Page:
A groundbreaking study into the properties of the Jamaican round-leaf yellow yam has shown that it is effective in killing prostate and breast cancer cells.
The disclosure was made by researcher Sasha-Gay Wright, who is the interim head of the Biomedical Engineering Programme at The University of the West Indies (The UWI).
In the study, which examined the yam to determine the different possible active ingredients, extracts were taken from the uncooked tuber using alcohol. The extract was then tested for its cytotoxicity (ability to kill cells) in using androgen dependent and androgen independent prostate cancer cell lines as well as oestrogen dependent breast cancer cell lines.
“Androgen dependent means that the growth of the cancer is fuelled by the androgen hormones, and as such treatment of the cancer involves hormone therapy. Androgen independent cancer grows without the influence of hormones, and as such hormone therapy would not work as a form of treatment,” she said.
“The results showed that the extract had cytotoxic effects in all cell lines. Of note is that the extract was three times more effective in the androgen independent (advanced) prostate cancer cells which is of great significance because this is the one that is more difficult to treat,” Wright said.
“The conclusion of this part of the study is that the yam extract has a dosage-dependent cytotoxic effect on prostate and breast cancer cells.”
What's more is that Wright's extract, when tested on non-cancer cells, did not kill them.
“The best part of it is that I tested it on normal cells, and it didn't kill the normal cells,” she confirmed.
But how could this possible cure for prostate and breast cancer be under our noses for so long? And why is the prevalence of these cancers in Jamaica so high, considering that the yellow yam is a staple in most Jamaican homes?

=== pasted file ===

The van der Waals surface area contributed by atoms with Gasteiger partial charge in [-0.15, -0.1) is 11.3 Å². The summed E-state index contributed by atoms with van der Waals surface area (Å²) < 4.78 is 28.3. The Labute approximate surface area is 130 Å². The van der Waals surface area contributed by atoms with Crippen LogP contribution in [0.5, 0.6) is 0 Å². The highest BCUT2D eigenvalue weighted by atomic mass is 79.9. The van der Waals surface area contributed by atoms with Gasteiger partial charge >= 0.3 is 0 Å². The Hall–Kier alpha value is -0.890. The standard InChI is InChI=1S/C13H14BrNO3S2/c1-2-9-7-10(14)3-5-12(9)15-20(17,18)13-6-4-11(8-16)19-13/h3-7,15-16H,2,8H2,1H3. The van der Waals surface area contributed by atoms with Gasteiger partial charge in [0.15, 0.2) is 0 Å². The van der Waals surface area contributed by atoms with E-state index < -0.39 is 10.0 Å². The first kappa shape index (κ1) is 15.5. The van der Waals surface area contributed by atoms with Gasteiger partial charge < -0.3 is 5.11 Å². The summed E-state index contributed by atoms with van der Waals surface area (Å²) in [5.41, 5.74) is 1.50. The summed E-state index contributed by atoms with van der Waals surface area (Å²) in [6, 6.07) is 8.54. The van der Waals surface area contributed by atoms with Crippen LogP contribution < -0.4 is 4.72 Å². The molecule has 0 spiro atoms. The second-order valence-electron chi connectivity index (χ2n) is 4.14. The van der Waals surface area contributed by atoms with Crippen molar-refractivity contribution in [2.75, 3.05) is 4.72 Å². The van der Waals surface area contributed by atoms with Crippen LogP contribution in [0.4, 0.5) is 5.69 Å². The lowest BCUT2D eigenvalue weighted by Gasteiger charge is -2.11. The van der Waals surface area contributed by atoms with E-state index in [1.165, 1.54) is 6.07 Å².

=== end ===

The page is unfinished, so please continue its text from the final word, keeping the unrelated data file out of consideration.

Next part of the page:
“The thing is how we prepare it,” Wright answered. “We prepare it by boiling it, but my extract isn't a water extract. I created an alcoholic extract of the yellow yam,” she clarified.
After making the initial discovery, the researcher journeyed to Southern University in Louisiana, USA, to figure out exactly how the extract kills the cancer cells.
“And I figured that out as well, and that's what I'm trying to publish in my thesis,” said Wright, who is pursuing a PhD in biochemistry.
Wright plans to complete further studies to determine how the extract works in vivo (in an organism), and possibly introduce the extract in the form of a nutraceutical — a food that provides medicinal or health benefits.
The study is piloted by Wright, and supervised by Professor Helen Asemota, director of the Biotechnology Centre, The UWI, and Dr William Aiken, urologist, the University Hospital of the West Indies. It is being conducted in collaboration with Dr Moji Adeyeye of the National Agency for Food and Drug Administration and Control in Nigeria, and researchers at Sullivan University, Roosevelt University and Southern University.
— Candiece Knight